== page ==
I mean who doesn’t want to be a part of the “Next Generation”? What are the alternatives?

Time travel or death?

To be fair, I have not taken the time to really delve into the comprehensive website that has been compiled to explain the need, rationale, and support for these standards. But if you have the time, it looks like a great, albeit expensive to produce, read.

Here’s the link: http://www.nextgenscience.org/ 

Just think of all of the money the Common Core Standards cost. All of the new textbooks, materials, training, curriculum mapping, lesson planning, and resources. Not to mention all of the people paid to develop the standards, materials, and curriculum.

But even better think of all of the money that was made. What better way to  boost to our economy than completely revamping the math and ELA standards on a national level? Sure the rhetoric was lovely. Common Core would achieve lofty goals.

  • Every student held to the same standard.
  • All students would have an equal opportunity to quality education.
  • Academic rigor would dominate.
  • The tests would determine career and college readiness from grade 3.
  • Data and resources could be shared across the country.

There is a whole Common Core website rich with resources, FAQ’s and explanations on a fabulously extensive website, one that was no doubt expensive to create.

Here is the link if you are interested in learning more: http://www.corestandards.org/

But the rhetoric failed to mention how incredibly profitable the whole endeavor was to companies like Pearson, who produced the majority of the new materials and tests. In fact, it was so profitable that they decided to tackle the science standards too!

It’s hard to compile how much the shift to Common Core cost the average school district. But as our local school district spent more money on curriculum, training, and materials and made more cuts to faculty, staff, and extra curriculars…I couldn’t help but wonder.

So many of the people in charge of making and approving school budgets have no clue what they are doing. They don’t read the new standards. They don’t think about the changes. They just act or trust that their superintendents know best. And that needs to stop.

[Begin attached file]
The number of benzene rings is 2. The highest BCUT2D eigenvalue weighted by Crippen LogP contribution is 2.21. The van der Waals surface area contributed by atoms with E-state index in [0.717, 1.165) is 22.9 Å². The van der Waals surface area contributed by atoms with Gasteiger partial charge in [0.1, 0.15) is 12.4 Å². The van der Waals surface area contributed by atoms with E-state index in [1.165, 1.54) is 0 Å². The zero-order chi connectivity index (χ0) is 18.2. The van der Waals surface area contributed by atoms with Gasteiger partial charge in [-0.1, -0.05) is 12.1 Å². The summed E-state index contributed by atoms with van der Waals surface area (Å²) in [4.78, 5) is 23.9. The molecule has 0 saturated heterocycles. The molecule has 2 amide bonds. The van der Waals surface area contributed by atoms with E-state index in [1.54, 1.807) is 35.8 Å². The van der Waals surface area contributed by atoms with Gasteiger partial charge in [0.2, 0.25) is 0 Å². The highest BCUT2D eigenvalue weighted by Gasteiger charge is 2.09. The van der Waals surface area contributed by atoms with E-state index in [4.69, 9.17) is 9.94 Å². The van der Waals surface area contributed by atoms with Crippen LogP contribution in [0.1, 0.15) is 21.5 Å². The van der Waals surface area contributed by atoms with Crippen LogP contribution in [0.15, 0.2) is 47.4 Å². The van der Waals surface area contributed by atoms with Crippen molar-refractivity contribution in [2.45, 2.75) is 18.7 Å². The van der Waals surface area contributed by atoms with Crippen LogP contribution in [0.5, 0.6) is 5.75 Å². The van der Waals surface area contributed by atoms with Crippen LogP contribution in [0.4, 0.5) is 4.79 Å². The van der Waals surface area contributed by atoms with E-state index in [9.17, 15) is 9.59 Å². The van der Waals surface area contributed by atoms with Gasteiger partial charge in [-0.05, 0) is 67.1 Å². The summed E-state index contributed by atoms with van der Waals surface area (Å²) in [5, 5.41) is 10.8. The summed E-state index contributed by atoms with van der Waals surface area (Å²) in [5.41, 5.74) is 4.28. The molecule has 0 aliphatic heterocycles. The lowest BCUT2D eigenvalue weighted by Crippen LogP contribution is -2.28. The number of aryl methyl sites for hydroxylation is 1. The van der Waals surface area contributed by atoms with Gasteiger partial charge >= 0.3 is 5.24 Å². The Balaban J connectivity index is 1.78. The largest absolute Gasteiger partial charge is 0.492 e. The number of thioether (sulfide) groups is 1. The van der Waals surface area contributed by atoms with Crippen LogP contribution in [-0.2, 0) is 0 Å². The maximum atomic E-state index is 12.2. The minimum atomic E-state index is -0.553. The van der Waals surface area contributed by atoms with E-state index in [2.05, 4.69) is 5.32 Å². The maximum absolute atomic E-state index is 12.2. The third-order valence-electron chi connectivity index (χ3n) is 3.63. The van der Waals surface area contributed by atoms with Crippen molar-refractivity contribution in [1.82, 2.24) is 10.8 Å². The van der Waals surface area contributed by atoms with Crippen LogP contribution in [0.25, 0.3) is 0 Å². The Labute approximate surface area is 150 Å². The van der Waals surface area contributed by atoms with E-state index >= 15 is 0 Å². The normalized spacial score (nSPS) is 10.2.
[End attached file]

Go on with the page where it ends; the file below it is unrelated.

Perhaps our school budgets wouldn’t be so strapped and so many teachers wouldn’t lose their jobs or stipends, if they would stymie the race to buy everything to keep up with the ever-changing, ever-shiny new standards.

The Next Generation Science Standards website makes me sick. I can see the waterfall of dollars beginning, even as the class time for science in elementary school is being reduced. The only good that may come of this is that the tide hemorrhaging of elementary science will take a turn for the better as science tests become more important in the upper grades.

But I can’t help but suggest that the way to improve science instruction and “rigor” is not expensive at all. And it doesn’t require new standards, curriculum, training, or a ton of new, expensive resources. Technology is not a requirement either.

I am even going to explain it without the help of a fancy,expensive website and staff of writers and researchers. Just me and my little cheap blog.

That’s right.

What if the Next Generation would be better off trying to look like the previous one?

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Examining birds while waiting for a monarch tagging workshop.

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Nature’s playground

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Playing with perspective

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At the American Museum of Natural History in New York City examining dinosaurs. How many field trips have been cut over the years?

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Learning about how soap works by experimenting with milk and food coloring.

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An oldie but goodie, making a water xylophone.

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Experimenting with different types of food and the effect on the activity of yeast. After filling we put balloons on top to capture and help us measure the gas produced.

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Observing

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What goes up….

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Play is work.

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Before we left, he built a shelter out of shells to protect his favorite crab from the scavenging seagulls overhead.

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Still wondering what animal this femur (?) came from.

A decomposing skate found in Cape May. We examined it's partially detached jaw bone.

A decomposing skate found in Cape May. We examined its partially detached jaw bone.